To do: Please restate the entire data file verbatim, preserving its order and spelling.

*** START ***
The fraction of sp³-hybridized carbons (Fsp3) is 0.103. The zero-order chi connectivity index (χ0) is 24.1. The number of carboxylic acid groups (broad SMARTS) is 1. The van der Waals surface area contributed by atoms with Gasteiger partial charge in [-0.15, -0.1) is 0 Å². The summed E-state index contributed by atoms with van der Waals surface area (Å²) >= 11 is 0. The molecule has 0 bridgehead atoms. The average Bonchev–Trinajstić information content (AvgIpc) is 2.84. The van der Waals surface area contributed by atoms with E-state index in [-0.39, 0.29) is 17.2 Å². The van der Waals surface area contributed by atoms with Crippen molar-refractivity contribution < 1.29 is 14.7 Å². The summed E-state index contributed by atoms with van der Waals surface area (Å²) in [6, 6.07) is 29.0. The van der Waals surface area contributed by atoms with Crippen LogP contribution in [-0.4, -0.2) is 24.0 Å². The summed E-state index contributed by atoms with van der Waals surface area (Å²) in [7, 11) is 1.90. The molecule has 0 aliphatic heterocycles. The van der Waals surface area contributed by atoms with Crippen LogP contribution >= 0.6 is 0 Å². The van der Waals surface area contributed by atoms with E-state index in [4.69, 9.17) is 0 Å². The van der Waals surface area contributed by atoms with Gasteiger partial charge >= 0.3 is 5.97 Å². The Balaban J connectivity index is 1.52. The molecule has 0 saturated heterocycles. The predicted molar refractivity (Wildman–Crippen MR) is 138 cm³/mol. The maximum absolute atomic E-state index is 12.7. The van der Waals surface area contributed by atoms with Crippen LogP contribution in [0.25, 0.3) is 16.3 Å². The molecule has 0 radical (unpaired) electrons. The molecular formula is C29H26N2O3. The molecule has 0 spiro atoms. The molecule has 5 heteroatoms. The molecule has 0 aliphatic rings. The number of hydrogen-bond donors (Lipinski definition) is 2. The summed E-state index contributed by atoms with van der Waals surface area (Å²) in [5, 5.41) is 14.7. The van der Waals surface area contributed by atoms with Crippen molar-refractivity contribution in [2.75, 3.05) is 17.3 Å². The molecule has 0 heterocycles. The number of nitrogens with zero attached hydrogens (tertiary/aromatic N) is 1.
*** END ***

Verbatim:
The fraction of sp³-hybridized carbons (Fsp3) is 0.103. The zero-order chi connectivity index (χ0) is 24.1. The number of carboxylic acid groups (broad SMARTS) is 1. The van der Waals surface area contributed by atoms with Gasteiger partial charge in [-0.15, -0.1) is 0 Å². The summed E-state index contributed by atoms with van der Waals surface area (Å²) >= 11 is 0. The molecule has 0 bridgehead atoms. The average Bonchev–Trinajstić information content (AvgIpc) is 2.84. The van der Waals surface area contributed by atoms with E-state index in [-0.39, 0.29) is 17.2 Å². The van der Waals surface area contributed by atoms with Crippen molar-refractivity contribution < 1.29 is 14.7 Å². The summed E-state index contributed by atoms with van der Waals surface area (Å²) in [6, 6.07) is 29.0. The van der Waals surface area contributed by atoms with Crippen LogP contribution in [-0.4, -0.2) is 24.0 Å². The summed E-state index contributed by atoms with van der Waals surface area (Å²) in [7, 11) is 1.90. The molecule has 0 aliphatic heterocycles. The van der Waals surface area contributed by atoms with Crippen LogP contribution >= 0.6 is 0 Å². The van der Waals surface area contributed by atoms with E-state index in [4.69, 9.17) is 0 Å². The van der Waals surface area contributed by atoms with Gasteiger partial charge >= 0.3 is 5.97 Å². The Balaban J connectivity index is 1.52. The molecule has 0 saturated heterocycles. The predicted molar refractivity (Wildman–Crippen MR) is 138 cm³/mol. The maximum absolute atomic E-state index is 12.7. The van der Waals surface area contributed by atoms with Crippen LogP contribution in [0.25, 0.3) is 16.3 Å². The molecule has 0 radical (unpaired) electrons. The molecular formula is C29H26N2O3. The molecule has 0 spiro atoms. The molecule has 5 heteroatoms. The molecule has 0 aliphatic rings. The number of hydrogen-bond donors (Lipinski definition) is 2. The summed E-state index contributed by atoms with van der Waals surface area (Å²) in [5, 5.41) is 14.7. The van der Waals surface area contributed by atoms with Crippen molar-refractivity contribution in [2.75, 3.05) is 17.3 Å². The molecule has 0 heterocycles. The number of nitrogens with zero attached hydrogens (tertiary/aromatic N) is 1.